No Bull About It! The True Story Behind The Chicago Bulls Legendary NBA Logo An Iconic Bull For The Ages As sports fans joyously relive Michael Jordan’s basketball legacy over the 10 hours of Netflix’s “The Last Dance” documentary, they’re re-immersed in the world of…
No Bull About It! The True Story Behind The Chicago Bulls Legendary NBA Logo
An Iconic Bull For The Ages
As sports fans joyously relive Michael Jordan’s basketball legacy over the 10 hours of Netflix’s “The Last Dance” documentary, they’re re-immersed in the world of the NBA, Dennis Rodman, Scottie Pippen, and that singular period in the 90s when the Chicago Bulls dominated the culture.
If people were previously exposed to the Bulls’ memorable insignia, they now found it everywhere they looked. That furrow-browed 2-D bull face glared at them from posters, billboards, sweatshirts, sportscasts, and basketball souvenirs the world over.
During this period, Dean Wessel, the Illinois designer who created the iconic trademark, couldn’t have been more thrilled. When he created the logo back in the late 60s, it looked as though promoting a struggling Chicago basketball team was a losing proposition.
Before his death in 2004 at the age of 84, Wessel described the team in 1967 as “a bunch of castoffs.” At the time, the team was only attracting about 2000 fans per game, and Wessel essentially took the design assignment for a lark. His total payment for that now legendary mascot image? A handful of free game tickets.
Wessel was surprised as anyone by the heights of the team’s success years late — and only jokingly embittered to receive no royalties from the famed logo. According to Wessel’s daughter Karen, money wasn’t what drove his passion for art and design. He simply loved it from the moment he picked up a crayon at the young age of only 2.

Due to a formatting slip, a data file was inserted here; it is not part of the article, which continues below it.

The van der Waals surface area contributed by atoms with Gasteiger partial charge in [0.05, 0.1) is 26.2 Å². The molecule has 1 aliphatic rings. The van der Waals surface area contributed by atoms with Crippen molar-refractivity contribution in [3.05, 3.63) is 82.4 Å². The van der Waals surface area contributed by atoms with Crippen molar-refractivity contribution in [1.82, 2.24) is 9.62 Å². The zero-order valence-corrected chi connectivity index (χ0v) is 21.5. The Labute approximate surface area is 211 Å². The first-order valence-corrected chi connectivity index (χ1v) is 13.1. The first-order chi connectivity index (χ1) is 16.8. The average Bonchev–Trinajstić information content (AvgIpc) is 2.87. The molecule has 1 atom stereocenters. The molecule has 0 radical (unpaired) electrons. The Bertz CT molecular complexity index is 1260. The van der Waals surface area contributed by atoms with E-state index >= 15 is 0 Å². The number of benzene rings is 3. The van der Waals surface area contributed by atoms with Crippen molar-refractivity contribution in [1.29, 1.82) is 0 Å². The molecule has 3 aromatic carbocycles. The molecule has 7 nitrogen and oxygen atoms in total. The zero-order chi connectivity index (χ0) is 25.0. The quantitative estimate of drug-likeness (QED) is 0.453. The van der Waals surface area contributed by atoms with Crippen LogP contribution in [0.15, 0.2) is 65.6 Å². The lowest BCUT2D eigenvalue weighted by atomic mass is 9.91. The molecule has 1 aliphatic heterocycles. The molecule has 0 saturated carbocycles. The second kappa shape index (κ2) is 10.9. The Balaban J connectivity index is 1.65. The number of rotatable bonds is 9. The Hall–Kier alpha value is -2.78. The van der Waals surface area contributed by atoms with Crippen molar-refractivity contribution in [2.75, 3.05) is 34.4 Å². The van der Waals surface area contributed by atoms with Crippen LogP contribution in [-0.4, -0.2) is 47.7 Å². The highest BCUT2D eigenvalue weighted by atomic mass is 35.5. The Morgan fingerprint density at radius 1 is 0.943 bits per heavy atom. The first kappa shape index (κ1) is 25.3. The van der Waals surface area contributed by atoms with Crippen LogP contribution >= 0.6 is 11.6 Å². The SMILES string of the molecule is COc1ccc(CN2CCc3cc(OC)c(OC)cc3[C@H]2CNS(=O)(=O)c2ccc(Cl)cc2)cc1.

“It’s why I love watching the games at the United Center — there he is, right in the middle of the court. I love it,” Karen has stated. “Just seeing that Bull and watching those guys play, I really can feel him.”
Legacy + Pride Over Fortune
She goes on, “He never saw a dime, and he kicked himself in his older age and wished he would have done something to make his life easier, but really when it gets right down to what one’s legacy is — if you’ve lived a good life and have been a good man, it’s a lot better than to make a lot of money.”
Over the decades, Wessel always felt extensive pride that the Bulls never felt a need to alter his original rendering. To this day, one of the only major updates came in 2016 for the team’s 50th anniversary when they added six golden stars to commemorate that astonishing winning streak at the end of the last century. But the bull itself — that glowering horned animal remains unchanged.
However, Wessel did make one notable revision to his work before it debuted. He reminisced that it “was right after I first submitted it to [Bulls owner] Klein. Dick looked it over and sent it back to me, saying, `I want blood on the horns. Blood!’ I, of course, obliged him.”
Perhaps that final touch was an early intimation of the victories to come. At the very least, it was enough to make sports journalist Zach Lowe rank the Bulls logo the best of the entire league. “Look at that glare and those flaring nostrils. This thing is perfect, right down to the red tips of the horns!”
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Starbucks was established in Seattle, Washington in 1971. From the very beginning, the business had a logo that depicted a twin-tailed mermaid – known as a siren in Greek mythology – as the branding image of the store that sold “coffee, tea and spice.” Over the years the siren got toned down slightly but never lost her appeal.